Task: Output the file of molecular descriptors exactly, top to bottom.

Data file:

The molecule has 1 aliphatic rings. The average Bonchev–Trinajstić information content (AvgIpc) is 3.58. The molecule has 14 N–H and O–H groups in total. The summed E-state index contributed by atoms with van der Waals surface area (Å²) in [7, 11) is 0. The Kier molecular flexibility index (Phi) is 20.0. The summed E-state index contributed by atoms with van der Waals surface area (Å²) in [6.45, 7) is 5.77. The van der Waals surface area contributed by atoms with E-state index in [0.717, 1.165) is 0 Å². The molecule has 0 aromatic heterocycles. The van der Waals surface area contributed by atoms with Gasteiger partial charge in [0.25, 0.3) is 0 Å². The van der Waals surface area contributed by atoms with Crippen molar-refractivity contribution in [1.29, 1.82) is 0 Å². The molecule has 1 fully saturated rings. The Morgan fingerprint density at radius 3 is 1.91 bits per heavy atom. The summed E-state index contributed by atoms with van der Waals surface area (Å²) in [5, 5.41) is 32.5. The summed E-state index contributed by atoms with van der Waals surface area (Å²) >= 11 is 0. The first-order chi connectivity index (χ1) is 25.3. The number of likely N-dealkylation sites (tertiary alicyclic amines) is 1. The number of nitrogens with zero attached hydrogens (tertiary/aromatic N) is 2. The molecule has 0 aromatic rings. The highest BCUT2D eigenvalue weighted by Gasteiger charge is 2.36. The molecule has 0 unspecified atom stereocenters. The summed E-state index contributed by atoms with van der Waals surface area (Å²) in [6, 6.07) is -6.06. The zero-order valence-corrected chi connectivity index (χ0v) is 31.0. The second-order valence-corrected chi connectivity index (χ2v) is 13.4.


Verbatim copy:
The molecule has 1 aliphatic rings. The average Bonchev–Trinajstić information content (AvgIpc) is 3.58. The molecule has 14 N–H and O–H groups in total. The summed E-state index contributed by atoms with van der Waals surface area (Å²) in [7, 11) is 0. The Kier molecular flexibility index (Phi) is 20.0. The summed E-state index contributed by atoms with van der Waals surface area (Å²) in [6.45, 7) is 5.77. The van der Waals surface area contributed by atoms with E-state index in [0.717, 1.165) is 0 Å². The molecule has 0 aromatic heterocycles. The van der Waals surface area contributed by atoms with Gasteiger partial charge in [0.25, 0.3) is 0 Å². The van der Waals surface area contributed by atoms with Crippen molar-refractivity contribution in [1.29, 1.82) is 0 Å². The molecule has 1 fully saturated rings. The Morgan fingerprint density at radius 3 is 1.91 bits per heavy atom. The summed E-state index contributed by atoms with van der Waals surface area (Å²) in [5, 5.41) is 32.5. The summed E-state index contributed by atoms with van der Waals surface area (Å²) >= 11 is 0. The first-order chi connectivity index (χ1) is 25.3. The number of likely N-dealkylation sites (tertiary alicyclic amines) is 1. The number of nitrogens with zero attached hydrogens (tertiary/aromatic N) is 2. The molecule has 0 aromatic rings. The highest BCUT2D eigenvalue weighted by Gasteiger charge is 2.36. The molecule has 0 unspecified atom stereocenters. The summed E-state index contributed by atoms with van der Waals surface area (Å²) in [6, 6.07) is -6.06. The zero-order valence-corrected chi connectivity index (χ0v) is 31.0. The second-order valence-corrected chi connectivity index (χ2v) is 13.4.